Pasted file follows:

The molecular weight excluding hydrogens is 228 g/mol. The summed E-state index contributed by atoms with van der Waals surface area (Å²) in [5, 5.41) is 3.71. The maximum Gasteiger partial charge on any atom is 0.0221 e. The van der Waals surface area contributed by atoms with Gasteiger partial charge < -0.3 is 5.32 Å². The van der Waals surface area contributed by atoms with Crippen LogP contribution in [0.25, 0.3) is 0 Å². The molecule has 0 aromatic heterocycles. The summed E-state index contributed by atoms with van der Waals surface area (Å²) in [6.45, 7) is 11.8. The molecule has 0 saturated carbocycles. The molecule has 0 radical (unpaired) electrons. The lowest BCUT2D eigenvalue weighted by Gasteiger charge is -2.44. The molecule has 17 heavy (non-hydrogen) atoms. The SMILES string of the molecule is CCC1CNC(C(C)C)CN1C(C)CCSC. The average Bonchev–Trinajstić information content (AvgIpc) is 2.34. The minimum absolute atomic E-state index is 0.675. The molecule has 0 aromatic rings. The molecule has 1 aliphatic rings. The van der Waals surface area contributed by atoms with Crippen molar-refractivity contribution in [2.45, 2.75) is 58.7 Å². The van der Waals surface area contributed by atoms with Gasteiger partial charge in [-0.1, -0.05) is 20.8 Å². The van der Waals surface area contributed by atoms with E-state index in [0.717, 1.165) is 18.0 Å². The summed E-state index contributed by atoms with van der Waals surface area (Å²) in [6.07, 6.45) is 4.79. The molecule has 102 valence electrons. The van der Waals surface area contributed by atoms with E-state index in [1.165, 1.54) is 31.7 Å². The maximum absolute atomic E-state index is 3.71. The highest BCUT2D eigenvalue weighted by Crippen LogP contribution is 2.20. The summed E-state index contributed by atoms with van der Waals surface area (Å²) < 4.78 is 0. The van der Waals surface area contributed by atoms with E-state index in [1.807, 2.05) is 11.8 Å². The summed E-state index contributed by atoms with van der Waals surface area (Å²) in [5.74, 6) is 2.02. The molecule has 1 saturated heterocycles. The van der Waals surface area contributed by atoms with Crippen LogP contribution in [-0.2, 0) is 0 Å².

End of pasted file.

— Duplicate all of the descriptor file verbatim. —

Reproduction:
The molecular weight excluding hydrogens is 228 g/mol. The summed E-state index contributed by atoms with van der Waals surface area (Å²) in [5, 5.41) is 3.71. The maximum Gasteiger partial charge on any atom is 0.0221 e. The van der Waals surface area contributed by atoms with Gasteiger partial charge < -0.3 is 5.32 Å². The van der Waals surface area contributed by atoms with Crippen LogP contribution in [0.25, 0.3) is 0 Å². The molecule has 0 aromatic heterocycles. The summed E-state index contributed by atoms with van der Waals surface area (Å²) in [6.45, 7) is 11.8. The molecule has 0 saturated carbocycles. The molecule has 0 radical (unpaired) electrons. The lowest BCUT2D eigenvalue weighted by Gasteiger charge is -2.44. The molecule has 17 heavy (non-hydrogen) atoms. The SMILES string of the molecule is CCC1CNC(C(C)C)CN1C(C)CCSC. The average Bonchev–Trinajstić information content (AvgIpc) is 2.34. The minimum absolute atomic E-state index is 0.675. The molecule has 0 aromatic rings. The molecule has 1 aliphatic rings. The van der Waals surface area contributed by atoms with Crippen molar-refractivity contribution in [2.45, 2.75) is 58.7 Å². The van der Waals surface area contributed by atoms with Gasteiger partial charge in [-0.1, -0.05) is 20.8 Å². The van der Waals surface area contributed by atoms with E-state index in [0.717, 1.165) is 18.0 Å². The summed E-state index contributed by atoms with van der Waals surface area (Å²) in [6.07, 6.45) is 4.79. The molecule has 102 valence electrons. The van der Waals surface area contributed by atoms with E-state index in [1.165, 1.54) is 31.7 Å². The maximum absolute atomic E-state index is 3.71. The highest BCUT2D eigenvalue weighted by Crippen LogP contribution is 2.20. The summed E-state index contributed by atoms with van der Waals surface area (Å²) < 4.78 is 0. The van der Waals surface area contributed by atoms with E-state index in [1.807, 2.05) is 11.8 Å². The summed E-state index contributed by atoms with van der Waals surface area (Å²) in [5.74, 6) is 2.02. The molecule has 1 saturated heterocycles. The van der Waals surface area contributed by atoms with Crippen LogP contribution in [-0.2, 0) is 0 Å².